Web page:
Nevertheless, latest reports show no let-up in Wi-Fi equipment purchases. Wi-Fi enabled Small cells are forecast to grow at 122% CAGR thru 2020. Wireless AP shipments to services providers have grown 100% annually, since 2010 according to Del O’ro, while Research Markets reports a CAGR of 33.34% overall for the Global Carrier Wi-Fi Equipment Market thru 2016.
WLAN equipment vendors and device vendors have been faster to embrace Hotspot 2.0 than the carriers themselves. By the end of 2014, all major WLAN vendors will support it and many already do. Hotspot 2.0 support incorporated into Apple’s latest iOS 7means that 60+% of the installed base of Apple smartphones and tablets are Hotspot 2.0 ready. While Samsung already announced Hotspot 2.0 support in April 2013 with the launch of the Galaxy S4.
The Race for Hotspots
For years, MSOs have been in a race to capture the best Wi-Fi real-estate: large public venues, hotel chains, food and retail chains and transportation hubs. Now there is a real race to grow the biggest Wi-Fi roaming network and marketing race to claim the most hotspots. For example, the CableWiFi consortium comprising Cablevision, Comcast, Time Warner Cable, Cox Communications and Bright House Networks recently announced their network has grown to 250,000 hotspots, available to qualified customers of its six members, while individual members are making their own announcements: Comcast claims over 1M Xfinity hotspots deployed with ambitions to grow it to 8 million by end of 2014; TWC claims 33K and so on.
The recent claim from Comcast of 1M hotspots may seem exaggerated, but it depends what you’re counting. As in the case of BT in the UK who claims 5.2M hotspots. How many of these are their own, or part of FON’s network, or those of a partner is anyone’s guess. The fact is, these hotspots are not the traditional hotspot that comes to mind, in a mall or fast food restaurant. Over 95% of BT’s hotspot network consists of residential homespots which share a part of their capacity under a public SSID for roaming BT subscribers. Whatever the number, whatever the format, we are seeing an explosion of both Carrier Wi-Fi deployments and claims.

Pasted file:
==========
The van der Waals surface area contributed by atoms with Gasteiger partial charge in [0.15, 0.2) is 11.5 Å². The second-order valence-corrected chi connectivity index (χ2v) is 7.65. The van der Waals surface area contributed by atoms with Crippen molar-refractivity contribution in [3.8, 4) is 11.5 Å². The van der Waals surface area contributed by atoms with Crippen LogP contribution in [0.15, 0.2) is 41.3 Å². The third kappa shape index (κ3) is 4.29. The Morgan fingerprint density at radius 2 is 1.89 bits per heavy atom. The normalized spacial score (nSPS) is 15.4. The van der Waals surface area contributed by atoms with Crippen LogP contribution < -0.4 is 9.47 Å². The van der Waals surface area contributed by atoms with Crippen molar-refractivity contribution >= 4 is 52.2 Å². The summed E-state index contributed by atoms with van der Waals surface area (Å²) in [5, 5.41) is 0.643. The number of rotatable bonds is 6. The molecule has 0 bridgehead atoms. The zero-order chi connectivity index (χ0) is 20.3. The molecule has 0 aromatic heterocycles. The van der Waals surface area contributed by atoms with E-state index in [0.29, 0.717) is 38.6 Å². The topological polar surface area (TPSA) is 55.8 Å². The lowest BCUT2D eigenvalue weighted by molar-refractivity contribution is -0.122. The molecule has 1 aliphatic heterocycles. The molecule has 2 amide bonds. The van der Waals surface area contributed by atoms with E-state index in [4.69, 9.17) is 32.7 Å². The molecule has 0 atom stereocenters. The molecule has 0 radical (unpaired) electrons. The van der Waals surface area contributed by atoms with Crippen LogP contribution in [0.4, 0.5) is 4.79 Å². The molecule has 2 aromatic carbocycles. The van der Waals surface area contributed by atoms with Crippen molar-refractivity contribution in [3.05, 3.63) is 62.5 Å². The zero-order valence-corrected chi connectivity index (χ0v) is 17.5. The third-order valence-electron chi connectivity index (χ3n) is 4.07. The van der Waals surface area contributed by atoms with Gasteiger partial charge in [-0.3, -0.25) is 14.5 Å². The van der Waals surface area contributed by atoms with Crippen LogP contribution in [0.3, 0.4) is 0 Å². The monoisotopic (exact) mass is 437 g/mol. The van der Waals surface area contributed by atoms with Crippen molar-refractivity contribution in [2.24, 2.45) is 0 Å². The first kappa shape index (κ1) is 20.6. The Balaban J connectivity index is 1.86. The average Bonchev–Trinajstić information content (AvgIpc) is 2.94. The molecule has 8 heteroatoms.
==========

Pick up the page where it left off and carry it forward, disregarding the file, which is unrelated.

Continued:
The Hotspot redefined
Hotspot count variation is due in part to a blurry definition of what a Wi-Fi hotspot is, and in part to ambiguity about whether one’s own device count or footprint is being measured. Either way, today’s Wi-Fi hotspot can be pretty much any Wi-Fi device that allows secure or unsecured access to the internet to guests or visitors. So a hotspot can now manifest as the traditional Wi-Fi zone in a mall or airport, Wi-Fi access at a retailer and Wi-Fi roaming service outside someone’s home.
Following BT’s lead, Cable operators have latched onto the homespot concept, and plan to upgrade large numbers of Wi-Fi enabled residential gateways to broadcast Hotspot 2.0 enabled SSIDs to the roaming subscriber base. Since cable operators collectively serve over 50% of US homes, the number of hotspots or homespots they could enabled is staggering. Read more about Cable operators rolling out homespots. BT incidentally has already begun to monetize its Homespot network beyond the existing subscriber base. It now offers pre-paid Wi-Fi roaming plans (by-the-hour, day, or month) to anyone. Pre-pay is likely to be one of the top monetization strategies of hotspot operators.
Wi-Fi Hotspot features
Wi-Fi functionality on most residential broadband routers is pretty basic. It was not designed for being an intelligent node in a metropolitan wide Wi-Fi roaming network. To build a reliable and scalable hotspot network as an overlay on existing Wi-Fi infrastructure, service providers will need to step-up Wi-Fi management – from radio resource management (RRM) to security and roaming to application-specific QoS, borrowing many features that exist today in enterprise-grade WLAN systems.
Services Providers have a journey ahead of them to make Wi-Fi a profit center in their network. They will need to add functionality to installed equipment, and integrate Wi-Fi management with Subscriber systems and OSS. Time to market is critical, as the land grab is ongoing and the partnering frenzy just ahead.
embedUR systems and Hotspot 2.0
embedUR is an embedded systems engineering firm specializing in Wireless. In the context of this article, embedUR works with leading WLAN and Telco equipment providers to help them build the Wi-Fi features needed by Service Provider’s for their existing and future Wi-Fi hotspot networks.